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Spiced Rum


Bill Poster
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Ginger is another spice which, when you judicously, can add a nice component to the flavor of spiced rum. Most, but not all, flavored rums contain sugar, sugar cane syrup or other sweeteners. Among the rums that aren't sweetened is Foursquare Spiced Rum.

Fruit such as lime, orange and coconut are also common. Banana can be good but they turn brown in a short time and detract from the presentation if you are using a clear bottle.

You might consider letting the fruit soak in anohter bottle for a few weeks, straining the fruit out of the rum and then adding the fruit-infused rum.

Edward Hamilton

Ministry of Rum.com

The Complete Guide to Rum

When I dream up a better job, I'll take it.

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Dried fruit is an option which may or may not cause the liquid to become cloudy. A few years ago I was sent a sample of something that was going to be marketed to spice rum at home, but the dried fruit didn't do nearly as well as fresh fruit.

As for Zacapa, if they add anything, they won't admit it.

Edward Hamilton

Ministry of Rum.com

The Complete Guide to Rum

When I dream up a better job, I'll take it.

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Dried fruit is an option which may or may not cause the liquid to become cloudy. A few years ago I was sent a sample of something that was going to be marketed to spice rum at home, but the dried fruit didn't do nearly as well as fresh fruit.

As for Zacapa, if they add anything, they won't admit it.

I've once added dried cranberry's to a simple white rum. Besides being very sweet, I liked the taste.

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  • 1 year later...

I started to make my own spiced rums several years ago, after sampling a number of versions of "Spice" in Grenada. In an attempt to mimic some of their concoctions, I generally use a cheap 151 (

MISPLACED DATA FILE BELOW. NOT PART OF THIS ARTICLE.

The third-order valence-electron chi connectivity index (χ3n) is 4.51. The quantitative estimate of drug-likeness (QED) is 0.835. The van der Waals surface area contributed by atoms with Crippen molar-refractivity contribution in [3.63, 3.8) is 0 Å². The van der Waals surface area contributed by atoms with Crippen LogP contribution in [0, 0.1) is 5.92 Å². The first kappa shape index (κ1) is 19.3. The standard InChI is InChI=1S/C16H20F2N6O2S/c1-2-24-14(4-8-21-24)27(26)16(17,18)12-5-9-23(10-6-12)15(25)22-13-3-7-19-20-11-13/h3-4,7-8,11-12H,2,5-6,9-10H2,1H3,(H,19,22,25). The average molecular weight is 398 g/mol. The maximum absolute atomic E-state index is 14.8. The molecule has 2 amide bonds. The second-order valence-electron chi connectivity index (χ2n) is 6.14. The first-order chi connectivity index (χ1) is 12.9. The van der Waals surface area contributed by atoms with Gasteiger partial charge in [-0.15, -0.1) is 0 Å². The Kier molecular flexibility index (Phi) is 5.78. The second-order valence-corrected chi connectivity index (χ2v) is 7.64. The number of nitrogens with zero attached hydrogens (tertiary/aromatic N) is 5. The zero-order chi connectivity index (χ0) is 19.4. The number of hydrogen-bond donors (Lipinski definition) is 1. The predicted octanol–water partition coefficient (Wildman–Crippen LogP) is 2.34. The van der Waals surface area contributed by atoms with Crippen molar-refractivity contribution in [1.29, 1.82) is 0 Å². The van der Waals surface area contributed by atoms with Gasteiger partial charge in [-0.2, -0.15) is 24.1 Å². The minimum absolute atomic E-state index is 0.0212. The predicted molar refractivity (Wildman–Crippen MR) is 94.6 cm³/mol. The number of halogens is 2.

Some of the "spices" used downisland:

Cinnemon

Nutmeg

Vanilla

Rosemary

Ginger

Vanilla

Black pepper

Bay leaves

Bois Bande aka:Hardwood

"Sticks" in St. Lucia (I have no idea what they are - bought in market)

Tanka beans - substitute for vanilla

Cloves

Ganja

Extremely large millipedes

I've also tried a few "homegrown" ingredients (small batches at first):

Beechwood - nice

Oregon grapes - too bitter for me

Sasafrass - can you say "root beer rum" - UGH!

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what spice does that horrible Captain Morgan stuff taste like? I've never been able to make myself try it--but my stepsons and nephews love it--it would be fun to make them their own Captain for Christmas.

Zoe

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  • 4 years later...

Dredging this from the depths. I know, the real rum folks don't care about it. I'm not a rum aficionado but I can honestly say that I've never tasted spiced rum. I have a couple of close friends who like spiced rum so I've decided to include it in my home bar. I also decided to jump in with both feet and make my own rather than go off the shelf. I started it yesterday, this is what I'm working with...

spicerum1.jpg

My question is, having never tasted a spiced rum, how forward is the spicing supposed to be? I'm trying to gauge when to filter out the flavoring agents. I've asked a friend to bring me a sample of what they have just to get an idea of the spice level involved so maybe this question won't even be necessary. I have a feeling I'm overthinking this and should just spice it to the level that tastes good to me but I'll take any information I can get (other than "don't even bother" since I've already bothered :biggrin:).

It's kinda like wrestling a gorilla... you don't stop when you're tired, you stop when the gorilla is tired.

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My question is, having never tasted a spiced rum, how forward is the spicing supposed to be? I'm trying to gauge when to filter out the flavoring agents.